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According to a study just published by the European Commission in most EU countries, EU citizens from other Member States use welfare benefits no more intensively than the host country's nationals. Mobile EU citizens are less likely to receive disability and unemployment benefits in most countries studied.
The European Commission has referred Slovakia to the EU's Court of Justice for refusing to pay an old-age benefit, a so called Christmas allowance, to pensioners living in other EU Member States, Iceland, Liechtenstein, Norway or Switzerland in breach of its obligations under EU law on social security coordination.
Under EU law, entitlement to an old-age benefit cannot be conditional on a pensioner living in another Member State where he or she claims the benefit. This rule enables pensioners to move to another Member State when they retire whilst retaining their pension.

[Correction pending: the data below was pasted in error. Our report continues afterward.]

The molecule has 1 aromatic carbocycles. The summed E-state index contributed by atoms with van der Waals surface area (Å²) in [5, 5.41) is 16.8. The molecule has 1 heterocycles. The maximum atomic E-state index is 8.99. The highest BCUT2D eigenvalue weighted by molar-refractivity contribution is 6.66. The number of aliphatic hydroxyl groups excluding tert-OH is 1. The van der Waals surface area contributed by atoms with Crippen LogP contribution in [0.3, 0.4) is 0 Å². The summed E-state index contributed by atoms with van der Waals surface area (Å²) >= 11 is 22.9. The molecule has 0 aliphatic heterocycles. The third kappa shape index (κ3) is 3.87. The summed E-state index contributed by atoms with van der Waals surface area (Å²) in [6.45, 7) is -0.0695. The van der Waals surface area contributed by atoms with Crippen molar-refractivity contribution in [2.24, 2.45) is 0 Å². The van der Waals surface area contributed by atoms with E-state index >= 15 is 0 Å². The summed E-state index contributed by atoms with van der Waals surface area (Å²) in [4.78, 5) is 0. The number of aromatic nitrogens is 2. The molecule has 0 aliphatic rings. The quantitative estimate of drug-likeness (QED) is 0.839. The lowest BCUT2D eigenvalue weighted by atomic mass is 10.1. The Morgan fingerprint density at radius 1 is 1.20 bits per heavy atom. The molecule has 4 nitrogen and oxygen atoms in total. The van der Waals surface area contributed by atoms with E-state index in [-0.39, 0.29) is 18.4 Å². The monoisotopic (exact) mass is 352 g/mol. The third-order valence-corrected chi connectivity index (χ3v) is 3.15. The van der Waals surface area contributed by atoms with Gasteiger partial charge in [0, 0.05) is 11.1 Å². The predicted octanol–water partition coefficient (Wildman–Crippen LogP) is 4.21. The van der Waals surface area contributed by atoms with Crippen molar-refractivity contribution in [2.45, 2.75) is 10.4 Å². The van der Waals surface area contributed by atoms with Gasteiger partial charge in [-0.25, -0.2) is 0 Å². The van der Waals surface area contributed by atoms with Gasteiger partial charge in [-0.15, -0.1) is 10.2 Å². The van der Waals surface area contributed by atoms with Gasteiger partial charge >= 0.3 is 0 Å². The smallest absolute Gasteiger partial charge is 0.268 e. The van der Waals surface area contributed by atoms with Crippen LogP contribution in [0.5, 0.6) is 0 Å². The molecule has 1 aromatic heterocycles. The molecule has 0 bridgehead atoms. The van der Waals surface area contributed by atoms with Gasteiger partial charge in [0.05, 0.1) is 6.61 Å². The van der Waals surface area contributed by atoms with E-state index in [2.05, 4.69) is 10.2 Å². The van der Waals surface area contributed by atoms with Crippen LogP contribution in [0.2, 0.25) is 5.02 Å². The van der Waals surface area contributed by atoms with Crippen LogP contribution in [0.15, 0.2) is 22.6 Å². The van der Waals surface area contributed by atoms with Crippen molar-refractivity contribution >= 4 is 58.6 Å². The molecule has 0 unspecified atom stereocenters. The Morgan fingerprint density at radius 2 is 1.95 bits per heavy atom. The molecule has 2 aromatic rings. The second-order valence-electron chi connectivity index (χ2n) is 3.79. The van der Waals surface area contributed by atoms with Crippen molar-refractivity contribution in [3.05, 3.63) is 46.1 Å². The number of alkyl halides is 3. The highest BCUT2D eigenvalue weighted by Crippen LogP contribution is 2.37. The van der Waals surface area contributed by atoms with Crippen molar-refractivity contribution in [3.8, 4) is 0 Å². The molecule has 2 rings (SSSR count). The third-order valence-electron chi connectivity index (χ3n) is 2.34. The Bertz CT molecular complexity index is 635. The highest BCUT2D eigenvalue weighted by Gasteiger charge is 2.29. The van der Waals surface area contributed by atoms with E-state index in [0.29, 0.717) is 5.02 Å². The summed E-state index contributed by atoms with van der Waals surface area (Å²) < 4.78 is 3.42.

Slovak legislation provides that all persons who receive a statutory pension, or pensions below 60 % of average wages in Slovakia, are entitled to a Christmas allowance ('vianočný príspevok'). However, this benefit is not provided to pensioners living outside Slovakia. As a consequence, pensioners receiving Slovak statutory pensions who live in another Member State are at a disadvantage compared to pensioners who have not left Slovakia.
As the purpose of the Christmas bonus is to compensate for increased living costs incurred by pensioners, the allowance qualifies as an old-age benefit under EU social security coordination rules as interpreted by the EU's Court of Justice.